In my opinion, no. I was listening to 620 this morning and David Glenn said that even though we have a nice photo showing the Akron player short of the goal line he was not sure the three camera angles used for replay would have overturned the call. Here is the deal. College football makes serious money for everyone involved. That was the whole point of expanding so the ACC could get some of that sweet, sweet conference title game money that the networks were so willing to throw around. That being said, why doesn't the conference actually spend some money and put enough cameras to make sure replay officials can see as many angles possible and not just three? Why, instead of paying lip service to the idea of quality officiating, doesn't the ACC actually spend some money to make sure all 12 ACC stadiums have state-of-the-art cameras devoted entirely to providing footage for replay. Granted I am excessively ignorant about how much such an endeavor would cost but something tells me there has to be some money there between the schools and the conference to get this done. How many NC State fans would be glad to give back some of the Carter-Finley renovations in exchange for an end zone camera?(Not that they could have gotten a review of it more on that in a minute.) The point is I think the technology and money is available to equip these fields with enough camera, especially on the goal line and line of scrimmage to catch some of the crucial plays on tape. Having only three possible views seems a little limited to me and at the very least you would think goal line cameras would be mandatory.

Do the officials reviews everything they should?

No. This is where Wolfpack fans have a honest complaint. The ACC officials declined to review the Arkon touchdown without any explanation. Now supposedly a cursory review is done for every play but I would think that all touchdowns which are scored in such a muddled fashion would get more than a cursory view and I am not sure why the rules do not call for a complete review of ANY game winning touchdown. Yes, there are cases where it is not necessary but a running back scrambling one yard while being tackled and barely making it to the goal line probably ought to be reviewed just to make sure he stayed on his feet. In fact the Rose Bowl gave us an example of this when Vince Young's knee was clearly down before he optioned off to his tailback. USC did not challenge and the officials did not review it. Why not? Why not review every play that results in a touchdown just to be sure? Like I said, sometimes it is clear what happened but if there is any doubt at all then it should be reviewed. If David Glenn's assessment is correct it may not have helped NC State but at least had they made an effort the fans would have seen the replays and felt like the ACC turned a blind eye to a questionable call. What is the point of even having replay if there is no review of the single more important play in the game. It is not like the game would have been delayed since the clock had run out.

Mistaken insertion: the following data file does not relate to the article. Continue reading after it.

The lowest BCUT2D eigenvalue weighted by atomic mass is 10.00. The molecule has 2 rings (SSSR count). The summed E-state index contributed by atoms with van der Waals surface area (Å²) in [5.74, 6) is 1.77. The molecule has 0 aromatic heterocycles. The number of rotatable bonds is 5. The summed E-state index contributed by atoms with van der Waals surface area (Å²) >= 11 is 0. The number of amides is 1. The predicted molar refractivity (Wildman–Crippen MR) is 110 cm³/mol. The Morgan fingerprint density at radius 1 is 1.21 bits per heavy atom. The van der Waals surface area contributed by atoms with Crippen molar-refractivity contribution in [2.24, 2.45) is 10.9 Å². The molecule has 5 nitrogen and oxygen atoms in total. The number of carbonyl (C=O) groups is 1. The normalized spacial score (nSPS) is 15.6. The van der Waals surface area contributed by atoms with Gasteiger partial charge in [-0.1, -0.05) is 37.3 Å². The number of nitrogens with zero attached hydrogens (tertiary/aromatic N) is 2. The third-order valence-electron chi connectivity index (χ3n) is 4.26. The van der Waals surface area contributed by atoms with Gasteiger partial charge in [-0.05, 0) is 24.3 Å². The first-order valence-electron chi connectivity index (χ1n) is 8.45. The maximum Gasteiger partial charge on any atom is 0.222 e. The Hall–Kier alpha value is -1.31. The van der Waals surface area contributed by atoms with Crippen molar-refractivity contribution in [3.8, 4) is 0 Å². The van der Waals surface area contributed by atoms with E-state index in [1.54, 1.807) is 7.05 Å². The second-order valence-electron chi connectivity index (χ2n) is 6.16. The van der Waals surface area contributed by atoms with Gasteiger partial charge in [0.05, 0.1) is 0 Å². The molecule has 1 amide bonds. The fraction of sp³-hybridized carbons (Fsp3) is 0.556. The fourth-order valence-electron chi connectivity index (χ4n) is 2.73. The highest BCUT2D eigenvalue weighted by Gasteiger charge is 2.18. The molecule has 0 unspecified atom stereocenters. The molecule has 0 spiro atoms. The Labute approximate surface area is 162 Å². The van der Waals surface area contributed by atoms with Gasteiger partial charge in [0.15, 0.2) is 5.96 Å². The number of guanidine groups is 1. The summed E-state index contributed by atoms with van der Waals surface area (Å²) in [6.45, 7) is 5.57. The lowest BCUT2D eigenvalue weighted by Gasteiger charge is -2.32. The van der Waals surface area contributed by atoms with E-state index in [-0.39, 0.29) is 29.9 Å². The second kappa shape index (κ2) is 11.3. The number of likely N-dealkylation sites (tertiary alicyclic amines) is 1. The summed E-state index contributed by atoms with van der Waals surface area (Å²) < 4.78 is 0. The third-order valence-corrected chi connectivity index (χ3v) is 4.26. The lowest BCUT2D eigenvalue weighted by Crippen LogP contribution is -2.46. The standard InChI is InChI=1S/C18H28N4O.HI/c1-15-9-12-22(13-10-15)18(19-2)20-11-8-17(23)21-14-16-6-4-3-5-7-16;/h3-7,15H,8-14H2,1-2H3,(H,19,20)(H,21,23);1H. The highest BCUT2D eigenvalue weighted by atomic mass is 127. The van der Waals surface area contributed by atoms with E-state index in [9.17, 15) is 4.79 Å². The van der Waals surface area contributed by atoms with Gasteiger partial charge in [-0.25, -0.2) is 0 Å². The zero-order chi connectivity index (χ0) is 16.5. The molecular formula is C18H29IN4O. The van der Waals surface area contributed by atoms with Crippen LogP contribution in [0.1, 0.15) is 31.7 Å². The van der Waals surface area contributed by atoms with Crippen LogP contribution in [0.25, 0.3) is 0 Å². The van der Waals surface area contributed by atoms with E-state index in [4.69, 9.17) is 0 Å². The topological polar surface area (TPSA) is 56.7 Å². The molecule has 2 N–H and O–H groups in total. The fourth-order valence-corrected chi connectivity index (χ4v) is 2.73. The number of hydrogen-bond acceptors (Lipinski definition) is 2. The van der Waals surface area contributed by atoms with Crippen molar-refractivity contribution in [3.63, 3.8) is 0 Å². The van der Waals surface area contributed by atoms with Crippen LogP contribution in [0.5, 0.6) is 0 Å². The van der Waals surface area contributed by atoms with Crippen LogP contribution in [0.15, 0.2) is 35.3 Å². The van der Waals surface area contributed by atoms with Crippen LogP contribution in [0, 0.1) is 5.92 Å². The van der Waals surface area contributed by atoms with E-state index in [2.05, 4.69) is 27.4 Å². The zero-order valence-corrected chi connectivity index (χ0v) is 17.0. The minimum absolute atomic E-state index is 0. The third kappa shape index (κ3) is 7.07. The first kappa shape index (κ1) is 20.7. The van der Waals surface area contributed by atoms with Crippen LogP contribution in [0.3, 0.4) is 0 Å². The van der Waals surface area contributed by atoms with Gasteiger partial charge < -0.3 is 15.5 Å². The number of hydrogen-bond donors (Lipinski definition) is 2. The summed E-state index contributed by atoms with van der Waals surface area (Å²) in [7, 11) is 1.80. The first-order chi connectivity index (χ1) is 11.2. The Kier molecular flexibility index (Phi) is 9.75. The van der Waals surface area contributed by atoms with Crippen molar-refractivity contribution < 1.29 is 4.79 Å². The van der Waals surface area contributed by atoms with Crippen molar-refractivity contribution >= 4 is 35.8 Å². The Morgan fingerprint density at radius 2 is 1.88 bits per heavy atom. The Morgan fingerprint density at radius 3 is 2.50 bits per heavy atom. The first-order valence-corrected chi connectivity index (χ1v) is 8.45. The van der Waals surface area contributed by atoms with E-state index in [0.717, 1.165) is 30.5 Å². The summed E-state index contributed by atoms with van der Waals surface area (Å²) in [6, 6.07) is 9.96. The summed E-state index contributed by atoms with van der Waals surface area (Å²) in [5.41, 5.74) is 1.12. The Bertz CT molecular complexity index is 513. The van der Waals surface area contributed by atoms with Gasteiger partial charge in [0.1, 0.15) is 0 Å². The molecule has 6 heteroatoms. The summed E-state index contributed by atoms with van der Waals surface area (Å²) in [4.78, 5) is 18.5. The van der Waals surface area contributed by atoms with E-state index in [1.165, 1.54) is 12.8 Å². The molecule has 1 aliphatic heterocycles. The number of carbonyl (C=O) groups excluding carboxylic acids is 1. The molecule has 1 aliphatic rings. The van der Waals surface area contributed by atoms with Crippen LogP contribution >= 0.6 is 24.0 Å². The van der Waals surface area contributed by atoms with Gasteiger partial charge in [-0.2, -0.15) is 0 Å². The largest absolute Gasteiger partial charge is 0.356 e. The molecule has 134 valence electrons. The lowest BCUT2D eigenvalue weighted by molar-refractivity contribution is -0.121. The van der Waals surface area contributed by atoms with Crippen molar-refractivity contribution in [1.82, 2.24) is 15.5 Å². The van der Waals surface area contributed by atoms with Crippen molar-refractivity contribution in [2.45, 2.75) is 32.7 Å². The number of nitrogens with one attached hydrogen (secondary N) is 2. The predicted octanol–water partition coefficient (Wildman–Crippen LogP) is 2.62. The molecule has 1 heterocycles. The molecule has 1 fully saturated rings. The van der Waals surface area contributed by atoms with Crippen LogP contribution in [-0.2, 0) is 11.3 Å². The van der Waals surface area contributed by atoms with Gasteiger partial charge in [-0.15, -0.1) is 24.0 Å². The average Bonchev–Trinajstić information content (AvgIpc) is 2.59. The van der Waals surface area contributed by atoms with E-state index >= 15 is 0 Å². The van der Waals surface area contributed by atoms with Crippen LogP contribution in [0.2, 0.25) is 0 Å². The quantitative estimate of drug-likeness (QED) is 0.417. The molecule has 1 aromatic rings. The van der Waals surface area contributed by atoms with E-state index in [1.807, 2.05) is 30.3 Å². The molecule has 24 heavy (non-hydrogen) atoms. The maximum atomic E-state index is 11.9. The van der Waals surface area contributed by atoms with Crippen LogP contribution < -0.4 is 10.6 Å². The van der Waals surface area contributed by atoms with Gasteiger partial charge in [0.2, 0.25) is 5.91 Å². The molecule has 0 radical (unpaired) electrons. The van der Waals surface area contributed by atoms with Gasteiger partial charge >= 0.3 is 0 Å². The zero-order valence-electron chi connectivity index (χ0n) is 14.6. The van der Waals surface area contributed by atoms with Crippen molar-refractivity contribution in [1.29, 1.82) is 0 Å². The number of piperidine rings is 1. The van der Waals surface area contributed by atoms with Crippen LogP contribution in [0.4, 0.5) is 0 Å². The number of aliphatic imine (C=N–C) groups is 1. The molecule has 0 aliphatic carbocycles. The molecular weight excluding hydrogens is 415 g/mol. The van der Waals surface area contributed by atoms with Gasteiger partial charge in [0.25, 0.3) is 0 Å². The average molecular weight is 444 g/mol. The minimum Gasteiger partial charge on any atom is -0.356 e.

Well, if you are so smart then what is the best solution?

Honestly, I do not know. Some of the stuff seems easy like more cameras, defined rules for reviewing key plays, and general common sense in the review process. I think they should get the call right no matter what, this seems to be the only fair way to look at it. If the officials on the field make a poor judgment when why not reverse that call instead of hiding behind the "indisputable evidence" mantra which every announcer parrots endlessly during each review. Then again it would also help if the officials on the field did a better job calling the game correctly. The thought that half the time ACC officials could be wrong is frightening to say the least. If the on-field calling were better it would limit the involvement of instant replay to those occurrences where the referee just plain misses an obvious foot out of bounds or trapped catch. Otherwise just get rid of it altogether. I would rather anquish over seeing a replay and knowing the referee missed it than anguish over seeing the replay, knowing the officials botched the call only to have nothing done about it by instant replay.